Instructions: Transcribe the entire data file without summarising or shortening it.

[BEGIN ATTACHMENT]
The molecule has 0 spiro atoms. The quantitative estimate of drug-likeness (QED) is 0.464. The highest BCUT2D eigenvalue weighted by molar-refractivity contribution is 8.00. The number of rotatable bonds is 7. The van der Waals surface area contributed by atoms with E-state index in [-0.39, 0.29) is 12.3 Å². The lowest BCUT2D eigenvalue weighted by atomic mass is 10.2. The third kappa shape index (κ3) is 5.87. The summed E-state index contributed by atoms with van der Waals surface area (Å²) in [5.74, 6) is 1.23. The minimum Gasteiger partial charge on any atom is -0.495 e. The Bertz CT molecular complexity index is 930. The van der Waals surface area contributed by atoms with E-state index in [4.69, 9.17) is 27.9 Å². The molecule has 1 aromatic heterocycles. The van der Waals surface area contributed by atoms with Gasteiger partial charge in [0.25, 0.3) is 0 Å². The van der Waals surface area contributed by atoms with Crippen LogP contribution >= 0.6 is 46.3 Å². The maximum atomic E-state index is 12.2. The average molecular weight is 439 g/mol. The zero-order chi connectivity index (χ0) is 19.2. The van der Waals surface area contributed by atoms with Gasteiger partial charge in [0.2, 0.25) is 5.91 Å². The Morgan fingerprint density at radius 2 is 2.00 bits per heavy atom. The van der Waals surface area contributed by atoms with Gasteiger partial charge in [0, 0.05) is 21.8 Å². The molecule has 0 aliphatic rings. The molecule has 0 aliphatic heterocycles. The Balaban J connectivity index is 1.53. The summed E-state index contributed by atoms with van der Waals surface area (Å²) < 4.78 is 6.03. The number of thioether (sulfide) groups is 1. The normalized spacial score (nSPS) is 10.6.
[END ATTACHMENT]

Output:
The molecule has 0 spiro atoms. The quantitative estimate of drug-likeness (QED) is 0.464. The highest BCUT2D eigenvalue weighted by molar-refractivity contribution is 8.00. The number of rotatable bonds is 7. The van der Waals surface area contributed by atoms with E-state index in [-0.39, 0.29) is 12.3 Å². The lowest BCUT2D eigenvalue weighted by atomic mass is 10.2. The third kappa shape index (κ3) is 5.87. The summed E-state index contributed by atoms with van der Waals surface area (Å²) in [5.74, 6) is 1.23. The minimum Gasteiger partial charge on any atom is -0.495 e. The Bertz CT molecular complexity index is 930. The van der Waals surface area contributed by atoms with E-state index in [4.69, 9.17) is 27.9 Å². The molecule has 1 aromatic heterocycles. The van der Waals surface area contributed by atoms with Gasteiger partial charge in [0.25, 0.3) is 0 Å². The van der Waals surface area contributed by atoms with Crippen LogP contribution >= 0.6 is 46.3 Å². The maximum atomic E-state index is 12.2. The average molecular weight is 439 g/mol. The zero-order chi connectivity index (χ0) is 19.2. The van der Waals surface area contributed by atoms with Gasteiger partial charge in [0.2, 0.25) is 5.91 Å². The Morgan fingerprint density at radius 2 is 2.00 bits per heavy atom. The van der Waals surface area contributed by atoms with Gasteiger partial charge in [0, 0.05) is 21.8 Å². The molecule has 0 aliphatic rings. The molecule has 0 aliphatic heterocycles. The Balaban J connectivity index is 1.53. The summed E-state index contributed by atoms with van der Waals surface area (Å²) < 4.78 is 6.03. The number of thioether (sulfide) groups is 1. The normalized spacial score (nSPS) is 10.6.